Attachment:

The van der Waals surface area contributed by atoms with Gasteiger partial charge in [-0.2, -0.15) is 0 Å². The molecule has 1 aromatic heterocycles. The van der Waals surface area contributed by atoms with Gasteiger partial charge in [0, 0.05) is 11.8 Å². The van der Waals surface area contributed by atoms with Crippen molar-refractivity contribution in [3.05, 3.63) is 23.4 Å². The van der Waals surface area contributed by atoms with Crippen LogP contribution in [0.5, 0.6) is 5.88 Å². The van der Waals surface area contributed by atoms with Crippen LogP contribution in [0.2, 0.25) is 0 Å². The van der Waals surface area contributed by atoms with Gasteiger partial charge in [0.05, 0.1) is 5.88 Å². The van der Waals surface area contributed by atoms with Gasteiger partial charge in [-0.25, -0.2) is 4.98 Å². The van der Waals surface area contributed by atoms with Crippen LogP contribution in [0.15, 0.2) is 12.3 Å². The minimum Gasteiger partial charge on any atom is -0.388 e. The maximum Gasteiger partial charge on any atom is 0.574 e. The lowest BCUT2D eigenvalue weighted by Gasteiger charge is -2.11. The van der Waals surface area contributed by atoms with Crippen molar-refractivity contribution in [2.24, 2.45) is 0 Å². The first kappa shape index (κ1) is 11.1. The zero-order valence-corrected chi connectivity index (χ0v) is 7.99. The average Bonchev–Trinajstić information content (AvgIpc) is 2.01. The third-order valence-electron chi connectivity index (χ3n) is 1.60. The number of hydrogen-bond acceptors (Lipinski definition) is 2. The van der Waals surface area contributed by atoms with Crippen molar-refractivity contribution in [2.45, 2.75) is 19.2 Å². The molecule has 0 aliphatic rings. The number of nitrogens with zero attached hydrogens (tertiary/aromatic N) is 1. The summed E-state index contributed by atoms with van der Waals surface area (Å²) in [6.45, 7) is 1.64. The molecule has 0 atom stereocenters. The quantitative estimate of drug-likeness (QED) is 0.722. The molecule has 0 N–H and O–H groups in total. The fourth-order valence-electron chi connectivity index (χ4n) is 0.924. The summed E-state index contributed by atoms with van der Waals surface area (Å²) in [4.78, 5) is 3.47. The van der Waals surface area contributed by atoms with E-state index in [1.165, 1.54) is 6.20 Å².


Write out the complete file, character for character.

The van der Waals surface area contributed by atoms with Gasteiger partial charge in [-0.2, -0.15) is 0 Å². The molecule has 1 aromatic heterocycles. The van der Waals surface area contributed by atoms with Gasteiger partial charge in [0, 0.05) is 11.8 Å². The van der Waals surface area contributed by atoms with Crippen molar-refractivity contribution in [3.05, 3.63) is 23.4 Å². The van der Waals surface area contributed by atoms with Crippen LogP contribution in [0.5, 0.6) is 5.88 Å². The van der Waals surface area contributed by atoms with Crippen LogP contribution in [0.2, 0.25) is 0 Å². The van der Waals surface area contributed by atoms with Gasteiger partial charge in [0.05, 0.1) is 5.88 Å². The van der Waals surface area contributed by atoms with Gasteiger partial charge in [-0.25, -0.2) is 4.98 Å². The van der Waals surface area contributed by atoms with Crippen LogP contribution in [0.15, 0.2) is 12.3 Å². The minimum Gasteiger partial charge on any atom is -0.388 e. The maximum Gasteiger partial charge on any atom is 0.574 e. The lowest BCUT2D eigenvalue weighted by Gasteiger charge is -2.11. The van der Waals surface area contributed by atoms with Crippen molar-refractivity contribution in [2.24, 2.45) is 0 Å². The first kappa shape index (κ1) is 11.1. The zero-order valence-corrected chi connectivity index (χ0v) is 7.99. The average Bonchev–Trinajstić information content (AvgIpc) is 2.01. The third-order valence-electron chi connectivity index (χ3n) is 1.60. The number of hydrogen-bond acceptors (Lipinski definition) is 2. The van der Waals surface area contributed by atoms with Crippen molar-refractivity contribution in [2.45, 2.75) is 19.2 Å². The molecule has 0 aliphatic rings. The number of nitrogens with zero attached hydrogens (tertiary/aromatic N) is 1. The summed E-state index contributed by atoms with van der Waals surface area (Å²) in [6.45, 7) is 1.64. The molecule has 0 atom stereocenters. The quantitative estimate of drug-likeness (QED) is 0.722. The molecule has 0 N–H and O–H groups in total. The fourth-order valence-electron chi connectivity index (χ4n) is 0.924. The summed E-state index contributed by atoms with van der Waals surface area (Å²) in [4.78, 5) is 3.47. The van der Waals surface area contributed by atoms with E-state index in [1.165, 1.54) is 6.20 Å².